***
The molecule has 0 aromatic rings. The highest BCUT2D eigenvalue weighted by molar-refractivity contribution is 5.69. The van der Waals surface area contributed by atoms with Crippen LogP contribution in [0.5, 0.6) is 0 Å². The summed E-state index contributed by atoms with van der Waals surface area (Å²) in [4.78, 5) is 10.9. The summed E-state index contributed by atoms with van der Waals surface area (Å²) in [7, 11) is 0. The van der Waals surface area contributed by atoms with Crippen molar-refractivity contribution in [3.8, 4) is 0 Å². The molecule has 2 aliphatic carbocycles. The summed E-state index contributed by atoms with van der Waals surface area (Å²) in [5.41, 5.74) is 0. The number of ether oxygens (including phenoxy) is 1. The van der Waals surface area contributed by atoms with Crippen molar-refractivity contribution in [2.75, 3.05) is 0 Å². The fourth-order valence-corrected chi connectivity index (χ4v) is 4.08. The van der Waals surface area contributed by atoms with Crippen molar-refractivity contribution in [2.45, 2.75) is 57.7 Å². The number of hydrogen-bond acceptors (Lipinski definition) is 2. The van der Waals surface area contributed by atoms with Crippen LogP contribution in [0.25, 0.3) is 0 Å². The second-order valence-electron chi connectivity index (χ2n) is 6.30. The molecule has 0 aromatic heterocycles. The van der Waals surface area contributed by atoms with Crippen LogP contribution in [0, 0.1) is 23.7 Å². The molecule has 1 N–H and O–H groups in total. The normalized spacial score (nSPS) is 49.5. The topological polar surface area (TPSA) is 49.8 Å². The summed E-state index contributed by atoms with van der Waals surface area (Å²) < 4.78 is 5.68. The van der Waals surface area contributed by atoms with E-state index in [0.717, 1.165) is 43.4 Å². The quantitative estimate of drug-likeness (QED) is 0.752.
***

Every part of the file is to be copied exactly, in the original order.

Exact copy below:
The molecule has 0 aromatic rings. The highest BCUT2D eigenvalue weighted by molar-refractivity contribution is 5.69. The van der Waals surface area contributed by atoms with Crippen LogP contribution in [0.5, 0.6) is 0 Å². The summed E-state index contributed by atoms with van der Waals surface area (Å²) in [4.78, 5) is 10.9. The summed E-state index contributed by atoms with van der Waals surface area (Å²) in [7, 11) is 0. The van der Waals surface area contributed by atoms with Crippen molar-refractivity contribution in [3.8, 4) is 0 Å². The molecule has 2 aliphatic carbocycles. The summed E-state index contributed by atoms with van der Waals surface area (Å²) in [5.41, 5.74) is 0. The number of ether oxygens (including phenoxy) is 1. The van der Waals surface area contributed by atoms with Crippen molar-refractivity contribution in [2.75, 3.05) is 0 Å². The fourth-order valence-corrected chi connectivity index (χ4v) is 4.08. The van der Waals surface area contributed by atoms with Crippen molar-refractivity contribution in [2.45, 2.75) is 57.7 Å². The number of hydrogen-bond acceptors (Lipinski definition) is 2. The van der Waals surface area contributed by atoms with Crippen LogP contribution in [0.25, 0.3) is 0 Å². The second-order valence-electron chi connectivity index (χ2n) is 6.30. The molecule has 0 aromatic heterocycles. The van der Waals surface area contributed by atoms with Crippen LogP contribution in [0, 0.1) is 23.7 Å². The molecule has 1 N–H and O–H groups in total. The normalized spacial score (nSPS) is 49.5. The topological polar surface area (TPSA) is 49.8 Å². The summed E-state index contributed by atoms with van der Waals surface area (Å²) < 4.78 is 5.68. The van der Waals surface area contributed by atoms with E-state index in [0.717, 1.165) is 43.4 Å². The quantitative estimate of drug-likeness (QED) is 0.752.